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A millimeter wave scanner is a whole–body imaging device used for detecting objects concealed underneath a person’s clothing using a form of electromagnetic radiation. Typical uses for this technology include detection of items for commercial loss prevention, smuggling and screening at government buildings and airport security checkpoints. Several countries employ the scanners for security screening.
It is one of the common technologies of full body scanner used for body imaging; a competing technology is backscatter X-ray. Millimeter wave scanners themselves come in two varieties: active and passive. Active scanners direct millimeter wave energy at the subject and then interpret the reflected energy. Passive systems create images using only ambient radiation and radiation emitted from the human body or objects.
Clothing and many other materials are translucent in some EHF (millimeter wave) radio frequency bands. This frequency range is just below the (related) sub-millimeter terahertz radiation (or "T-ray") range.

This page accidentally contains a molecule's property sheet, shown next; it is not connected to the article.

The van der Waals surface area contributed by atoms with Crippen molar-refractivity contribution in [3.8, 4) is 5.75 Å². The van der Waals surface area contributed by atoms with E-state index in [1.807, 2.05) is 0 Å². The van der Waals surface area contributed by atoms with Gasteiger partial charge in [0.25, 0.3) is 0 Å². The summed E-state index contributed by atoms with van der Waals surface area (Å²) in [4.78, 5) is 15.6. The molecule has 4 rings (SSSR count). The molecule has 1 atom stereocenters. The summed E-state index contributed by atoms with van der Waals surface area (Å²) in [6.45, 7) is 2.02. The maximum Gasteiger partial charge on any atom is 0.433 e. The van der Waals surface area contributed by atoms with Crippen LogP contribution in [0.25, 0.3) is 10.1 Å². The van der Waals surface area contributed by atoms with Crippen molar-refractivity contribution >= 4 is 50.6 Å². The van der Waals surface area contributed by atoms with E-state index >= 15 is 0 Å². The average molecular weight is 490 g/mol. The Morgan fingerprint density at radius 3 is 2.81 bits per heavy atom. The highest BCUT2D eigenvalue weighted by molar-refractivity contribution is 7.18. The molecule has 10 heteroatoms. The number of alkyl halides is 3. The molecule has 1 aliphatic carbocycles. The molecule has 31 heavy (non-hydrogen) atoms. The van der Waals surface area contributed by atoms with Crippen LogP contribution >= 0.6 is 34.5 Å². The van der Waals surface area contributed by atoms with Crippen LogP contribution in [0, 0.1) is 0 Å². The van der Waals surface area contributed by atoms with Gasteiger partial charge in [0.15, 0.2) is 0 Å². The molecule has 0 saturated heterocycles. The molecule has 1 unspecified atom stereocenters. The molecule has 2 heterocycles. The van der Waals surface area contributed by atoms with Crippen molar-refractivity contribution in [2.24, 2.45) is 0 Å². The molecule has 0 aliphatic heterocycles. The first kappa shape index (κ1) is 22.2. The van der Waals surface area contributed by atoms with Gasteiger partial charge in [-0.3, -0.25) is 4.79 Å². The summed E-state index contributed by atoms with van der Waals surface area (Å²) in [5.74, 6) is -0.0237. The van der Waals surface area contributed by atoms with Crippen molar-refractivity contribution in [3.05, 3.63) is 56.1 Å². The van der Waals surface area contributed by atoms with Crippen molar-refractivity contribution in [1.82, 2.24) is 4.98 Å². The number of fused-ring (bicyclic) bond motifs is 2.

With active scanners, the millimeter wave is transmitted from two antennas simultaneously as they rotate around the body. The wave energy reflected back from the body or other objects on the body is used to construct a three-dimensional image, which is displayed on a remote monitor for analysis.[dead link][non-primary source needed]
Privacy advocates are concerned about the use of active millimeter wave technology because it effectively implements routine and, in many cases, mandatory virtual strip searches. It allows screeners to see the surface of the skin under clothing, prosthetics including breast prostheses, and other medical equipment normally hidden, such as colostomy bags. Passive millimeter wave devices do not have the same privacy concerns because the images produced with passive screening technology expose no anatomical details.[dead link][non-primary source needed]
While the radiation itself cannot distinguish between private and non-private areas, software imaging technology can mask specific body parts. Proposed remedies for privacy concerns include scanning only people who are independently detected to be carrying contraband, or developing technology to mask genitals and other private parts. In some locations, travelers have the choice between the body scan or a traditional "patdown". In locations such as the UK, the scans are mandatory.